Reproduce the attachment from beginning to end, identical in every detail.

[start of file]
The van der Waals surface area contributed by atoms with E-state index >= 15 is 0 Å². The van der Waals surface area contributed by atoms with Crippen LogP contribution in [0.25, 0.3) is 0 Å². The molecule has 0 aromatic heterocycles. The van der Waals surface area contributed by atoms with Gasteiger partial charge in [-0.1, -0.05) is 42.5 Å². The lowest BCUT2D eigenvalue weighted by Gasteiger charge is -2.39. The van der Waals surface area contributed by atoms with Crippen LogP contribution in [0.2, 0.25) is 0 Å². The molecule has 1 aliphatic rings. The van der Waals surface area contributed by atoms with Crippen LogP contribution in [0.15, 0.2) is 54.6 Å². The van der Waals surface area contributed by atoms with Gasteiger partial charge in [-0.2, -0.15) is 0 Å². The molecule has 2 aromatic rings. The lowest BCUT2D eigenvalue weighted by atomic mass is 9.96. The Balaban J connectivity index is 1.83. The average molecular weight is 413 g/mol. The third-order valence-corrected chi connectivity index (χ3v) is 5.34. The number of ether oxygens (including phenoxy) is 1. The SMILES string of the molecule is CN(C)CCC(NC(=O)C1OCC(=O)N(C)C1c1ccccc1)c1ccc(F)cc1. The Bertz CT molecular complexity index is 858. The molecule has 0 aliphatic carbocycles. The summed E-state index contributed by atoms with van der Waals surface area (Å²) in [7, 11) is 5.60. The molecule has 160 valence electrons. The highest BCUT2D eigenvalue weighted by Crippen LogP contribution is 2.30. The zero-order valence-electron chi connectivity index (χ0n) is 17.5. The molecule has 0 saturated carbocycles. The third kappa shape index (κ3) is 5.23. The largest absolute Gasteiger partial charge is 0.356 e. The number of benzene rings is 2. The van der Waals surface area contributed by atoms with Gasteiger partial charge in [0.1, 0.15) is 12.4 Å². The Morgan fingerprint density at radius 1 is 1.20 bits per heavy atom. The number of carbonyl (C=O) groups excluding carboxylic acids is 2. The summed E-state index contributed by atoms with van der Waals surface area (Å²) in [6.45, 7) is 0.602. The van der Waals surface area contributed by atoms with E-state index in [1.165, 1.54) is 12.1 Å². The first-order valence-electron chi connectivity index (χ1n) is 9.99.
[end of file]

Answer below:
The van der Waals surface area contributed by atoms with E-state index >= 15 is 0 Å². The van der Waals surface area contributed by atoms with Crippen LogP contribution in [0.25, 0.3) is 0 Å². The molecule has 0 aromatic heterocycles. The van der Waals surface area contributed by atoms with Gasteiger partial charge in [-0.1, -0.05) is 42.5 Å². The lowest BCUT2D eigenvalue weighted by Gasteiger charge is -2.39. The van der Waals surface area contributed by atoms with Crippen LogP contribution in [0.2, 0.25) is 0 Å². The molecule has 1 aliphatic rings. The van der Waals surface area contributed by atoms with Crippen LogP contribution in [0.15, 0.2) is 54.6 Å². The van der Waals surface area contributed by atoms with Gasteiger partial charge in [-0.2, -0.15) is 0 Å². The molecule has 2 aromatic rings. The lowest BCUT2D eigenvalue weighted by atomic mass is 9.96. The Balaban J connectivity index is 1.83. The average molecular weight is 413 g/mol. The third-order valence-corrected chi connectivity index (χ3v) is 5.34. The number of ether oxygens (including phenoxy) is 1. The SMILES string of the molecule is CN(C)CCC(NC(=O)C1OCC(=O)N(C)C1c1ccccc1)c1ccc(F)cc1. The Bertz CT molecular complexity index is 858. The molecule has 0 aliphatic carbocycles. The summed E-state index contributed by atoms with van der Waals surface area (Å²) in [7, 11) is 5.60. The molecule has 160 valence electrons. The highest BCUT2D eigenvalue weighted by Crippen LogP contribution is 2.30. The zero-order valence-electron chi connectivity index (χ0n) is 17.5. The molecule has 0 saturated carbocycles. The third kappa shape index (κ3) is 5.23. The largest absolute Gasteiger partial charge is 0.356 e. The number of benzene rings is 2. The van der Waals surface area contributed by atoms with Gasteiger partial charge in [0.1, 0.15) is 12.4 Å². The Morgan fingerprint density at radius 1 is 1.20 bits per heavy atom. The number of carbonyl (C=O) groups excluding carboxylic acids is 2. The summed E-state index contributed by atoms with van der Waals surface area (Å²) in [6.45, 7) is 0.602. The van der Waals surface area contributed by atoms with E-state index in [1.165, 1.54) is 12.1 Å². The first-order valence-electron chi connectivity index (χ1n) is 9.99.